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Agricultural machinery and implements -

Missing picture

Entering from the north, one sees samples of French wool of all kinds, including that of the imperial sheepfold at Rambouillet; then wheat of all kinds, including some samples of English and Australian wheat grown near Valenciennes. Turning left, one finds various agricultural products, among which tobacco and a very interesting collection of beehives. Further on, in the passage to the right of the entrance, there are samples of flax, hemp, wheat, etc., as well as a collection of fruits from Provence. Continuing, we find a very curious sample of the drainage work of M. de Bryas, and soon we find ourselves in the midst of a crowd of ploughs, machines for sowing and harvesting wheat, some of which are driven by steam. We also see millstones, churns, and all the utensils used on farms. We also see some devices for protecting vines against disease by using sulphur.

Here are the most remarkable agricultural implements: the wheat threshing machine of Mr. Dupetit-Delarue, engineer in Amiens; that of Mr. Bordier, in Blanzac, (Charente); another one-horse machine, of Mr. Ruot, of Chatillon-sur-Seine. M. Legendre, from Saint-Jean-d'Angély (Charente-Intérieure) exhibits a machine with a hand to dehusk the grains, of which only the gear wheel is of wrought iron, while all the rest is of cast iron. It has the strength of two men, and crushes 15 hectolitres of grain per day. A similar machine, with the strength of two horses, would do 40 hectolitres a day. A winnowing machine, next to it, winnows 80 hectolitres a day. Mr. Lolz, from Nantes, exhibited wheat threshing machines driven by steam, which threshed from 60 to 250 hectolitres per day, and others driven by a merry-go-round, which could thresh 50 to 120 hectolitres per day.
Mr. Renaud and Mr. Lotz exhibited steam-powered wheat-threshing machines, with a force of 4 horses, which make 100-300 hectolitres in 12 hours, and other machines with a merry-go-round, capable of making 80-120 hectolitres in the same space of time. - As for the mowing machines, there are not many of them: we have only noticed those of M. Courniers, of Saint-Romans (Isère), and that of M. de Gasparin. M.Roret, from Langres, also sent a mowing and harvesting machine. M. Laurent from Paris exhibited two machines for making drainage pipes, and M. Julienne a machine for making bricks. The portable presses of Mr. Coutiller de la Celette (Loire-et-Cher), of Mr. Lemonnier-Jully, of Chatillon (Côte-d'Or), and of Mr. Petit-Delorme, of Amiens, will also be looked at with interest. Messrs. Vachon et Cie of Lyon exhibit a machine that simultaneously threshes and cleans wheat, and Mr. Mourat has a large machine for cleaning wheat, and drilled and cut copper and zinc sheets, Messrs. Jevot, of Amiens, show a horizontal and a vertical machine for sifting and cleaning wheat, etc.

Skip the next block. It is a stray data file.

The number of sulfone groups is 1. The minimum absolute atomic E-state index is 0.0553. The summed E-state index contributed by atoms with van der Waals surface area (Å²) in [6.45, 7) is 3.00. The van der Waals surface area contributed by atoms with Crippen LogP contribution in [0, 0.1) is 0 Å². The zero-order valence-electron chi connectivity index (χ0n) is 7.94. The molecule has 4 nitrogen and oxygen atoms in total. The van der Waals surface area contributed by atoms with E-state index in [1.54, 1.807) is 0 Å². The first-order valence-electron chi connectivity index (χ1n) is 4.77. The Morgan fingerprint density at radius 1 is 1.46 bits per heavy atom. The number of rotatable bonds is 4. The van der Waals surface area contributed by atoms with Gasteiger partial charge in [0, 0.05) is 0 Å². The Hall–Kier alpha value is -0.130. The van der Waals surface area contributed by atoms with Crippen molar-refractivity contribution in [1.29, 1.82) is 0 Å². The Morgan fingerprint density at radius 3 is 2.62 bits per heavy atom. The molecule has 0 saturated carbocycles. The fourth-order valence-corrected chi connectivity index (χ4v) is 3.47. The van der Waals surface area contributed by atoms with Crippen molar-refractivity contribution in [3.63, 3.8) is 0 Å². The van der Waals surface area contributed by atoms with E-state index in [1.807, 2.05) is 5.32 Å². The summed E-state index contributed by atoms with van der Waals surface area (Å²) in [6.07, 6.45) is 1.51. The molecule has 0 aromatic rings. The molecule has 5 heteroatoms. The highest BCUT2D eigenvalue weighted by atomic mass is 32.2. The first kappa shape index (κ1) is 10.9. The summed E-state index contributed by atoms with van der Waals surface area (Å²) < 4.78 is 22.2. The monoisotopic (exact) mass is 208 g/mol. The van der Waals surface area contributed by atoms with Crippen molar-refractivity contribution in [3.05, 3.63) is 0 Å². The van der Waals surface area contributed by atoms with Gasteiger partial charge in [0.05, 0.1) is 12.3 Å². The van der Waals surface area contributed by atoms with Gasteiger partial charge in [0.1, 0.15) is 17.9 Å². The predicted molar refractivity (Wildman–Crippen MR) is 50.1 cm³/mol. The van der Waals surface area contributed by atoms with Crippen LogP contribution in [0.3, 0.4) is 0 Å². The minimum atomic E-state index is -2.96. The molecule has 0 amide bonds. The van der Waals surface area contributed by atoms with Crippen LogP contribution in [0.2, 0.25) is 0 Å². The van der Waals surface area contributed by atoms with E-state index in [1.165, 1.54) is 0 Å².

Belgium is represented in this collection by a steam machine for threshing wheat, which has the boiler on the outside, by Mr. Hocherau, of Haine-Saint-Pierre; by a harrow by Mr. Dufour, of Neufrilles, in Hainaut; by a sowing machine by Baron Cherret, by a real Norwegian harrow by Mr. Hocherau, and by the elegant churns of Messrs. Duchêne and Denis, of Namur.

A large number of ploughs and other agricultural equipment are placed in the garden.

Let us return to the large south door of the Palace, to visit the shed and the garden on the east side, on our left, before going through the Panorama. This shed is a sort of supplement to the coach house; for we find, on entering, a military ambulance van, which contains two stretcher beds for transporting the sick. Many of these canopies are used by our brave army in the Crimea. Behind it, we see two horses, loaded with caissons, containing canteens of surgeons and pharmacists. It is the Minister of War who is exhibiting these objects. Other parts of military crews follow, and at the end, we see wagons and models of railway wagons, among others a new braking system, in practice on the Northern Railway, first and second class canopies of the Geneva Railway, etc. On the sides are placed the objects of travel, namely trunks, desks, chairs, beds, packing objects, etc. The space separated by a wooden grid in this shed is intended for an exhibition of objects which their cheapness and good quality make particularly useful for simple domestic life. At the time of writing, this curious exhibition, created by Prince Napoleon, is being arranged.

In the garden are various objects used as garden ornaments and others, for example, optical instruments by Mr. Porro, etc. At the back of the garden are two houses, of which the one on the left is the model canteen; on the right, the model house which contains specimens of housing or exhibited by Mr. Clarse of London.

©Promenades dans l'exposition de 1855